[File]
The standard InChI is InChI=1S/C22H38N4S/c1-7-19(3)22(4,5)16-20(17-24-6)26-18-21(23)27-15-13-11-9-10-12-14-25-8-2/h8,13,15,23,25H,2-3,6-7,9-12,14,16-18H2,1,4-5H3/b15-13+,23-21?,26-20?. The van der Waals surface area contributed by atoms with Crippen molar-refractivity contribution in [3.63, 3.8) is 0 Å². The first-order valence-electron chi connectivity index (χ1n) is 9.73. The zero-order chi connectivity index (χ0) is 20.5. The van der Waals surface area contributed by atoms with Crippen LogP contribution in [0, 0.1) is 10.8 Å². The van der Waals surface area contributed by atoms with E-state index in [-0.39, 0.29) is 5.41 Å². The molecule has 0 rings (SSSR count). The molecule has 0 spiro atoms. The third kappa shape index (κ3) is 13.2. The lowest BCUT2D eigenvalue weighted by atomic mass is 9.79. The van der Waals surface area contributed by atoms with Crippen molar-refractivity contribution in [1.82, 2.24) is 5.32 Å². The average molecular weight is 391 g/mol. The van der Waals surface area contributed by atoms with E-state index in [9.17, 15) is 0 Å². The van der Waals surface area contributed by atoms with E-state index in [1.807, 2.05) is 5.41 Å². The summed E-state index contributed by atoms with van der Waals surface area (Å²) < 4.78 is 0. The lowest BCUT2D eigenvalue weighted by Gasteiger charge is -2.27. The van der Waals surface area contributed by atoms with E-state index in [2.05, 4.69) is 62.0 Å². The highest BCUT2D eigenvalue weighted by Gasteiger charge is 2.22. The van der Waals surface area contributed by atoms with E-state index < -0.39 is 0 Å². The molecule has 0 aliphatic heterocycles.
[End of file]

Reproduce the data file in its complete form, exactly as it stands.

The standard InChI is InChI=1S/C22H38N4S/c1-7-19(3)22(4,5)16-20(17-24-6)26-18-21(23)27-15-13-11-9-10-12-14-25-8-2/h8,13,15,23,25H,2-3,6-7,9-12,14,16-18H2,1,4-5H3/b15-13+,23-21?,26-20?. The van der Waals surface area contributed by atoms with Crippen molar-refractivity contribution in [3.63, 3.8) is 0 Å². The first-order valence-electron chi connectivity index (χ1n) is 9.73. The zero-order chi connectivity index (χ0) is 20.5. The van der Waals surface area contributed by atoms with Crippen LogP contribution in [0, 0.1) is 10.8 Å². The van der Waals surface area contributed by atoms with E-state index in [-0.39, 0.29) is 5.41 Å². The molecule has 0 rings (SSSR count). The molecule has 0 spiro atoms. The third kappa shape index (κ3) is 13.2. The lowest BCUT2D eigenvalue weighted by atomic mass is 9.79. The van der Waals surface area contributed by atoms with Crippen molar-refractivity contribution in [1.82, 2.24) is 5.32 Å². The average molecular weight is 391 g/mol. The van der Waals surface area contributed by atoms with E-state index in [9.17, 15) is 0 Å². The van der Waals surface area contributed by atoms with E-state index in [1.807, 2.05) is 5.41 Å². The summed E-state index contributed by atoms with van der Waals surface area (Å²) < 4.78 is 0. The lowest BCUT2D eigenvalue weighted by Gasteiger charge is -2.27. The van der Waals surface area contributed by atoms with E-state index in [2.05, 4.69) is 62.0 Å². The highest BCUT2D eigenvalue weighted by Gasteiger charge is 2.22. The van der Waals surface area contributed by atoms with E-state index < -0.39 is 0 Å². The molecule has 0 aliphatic heterocycles.